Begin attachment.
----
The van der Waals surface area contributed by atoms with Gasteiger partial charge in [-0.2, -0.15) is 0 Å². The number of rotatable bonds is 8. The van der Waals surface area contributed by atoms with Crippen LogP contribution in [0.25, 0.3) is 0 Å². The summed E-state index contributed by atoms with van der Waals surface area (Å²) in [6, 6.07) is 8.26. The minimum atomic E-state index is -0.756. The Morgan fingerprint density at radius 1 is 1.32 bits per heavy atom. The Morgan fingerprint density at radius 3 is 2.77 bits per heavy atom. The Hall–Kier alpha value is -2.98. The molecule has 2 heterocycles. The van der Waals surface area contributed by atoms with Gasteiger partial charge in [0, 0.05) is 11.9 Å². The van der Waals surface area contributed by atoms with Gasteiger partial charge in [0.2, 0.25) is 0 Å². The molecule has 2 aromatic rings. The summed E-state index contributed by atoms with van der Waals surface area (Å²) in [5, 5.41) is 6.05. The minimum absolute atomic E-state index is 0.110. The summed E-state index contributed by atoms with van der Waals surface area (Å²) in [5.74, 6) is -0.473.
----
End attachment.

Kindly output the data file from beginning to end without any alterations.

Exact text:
The van der Waals surface area contributed by atoms with Gasteiger partial charge in [-0.2, -0.15) is 0 Å². The number of rotatable bonds is 8. The van der Waals surface area contributed by atoms with Crippen LogP contribution in [0.25, 0.3) is 0 Å². The summed E-state index contributed by atoms with van der Waals surface area (Å²) in [6, 6.07) is 8.26. The minimum atomic E-state index is -0.756. The Morgan fingerprint density at radius 1 is 1.32 bits per heavy atom. The Morgan fingerprint density at radius 3 is 2.77 bits per heavy atom. The Hall–Kier alpha value is -2.98. The molecule has 2 heterocycles. The van der Waals surface area contributed by atoms with Gasteiger partial charge in [0, 0.05) is 11.9 Å². The van der Waals surface area contributed by atoms with Gasteiger partial charge in [0.2, 0.25) is 0 Å². The molecule has 2 aromatic rings. The summed E-state index contributed by atoms with van der Waals surface area (Å²) in [5, 5.41) is 6.05. The minimum absolute atomic E-state index is 0.110. The summed E-state index contributed by atoms with van der Waals surface area (Å²) in [5.74, 6) is -0.473.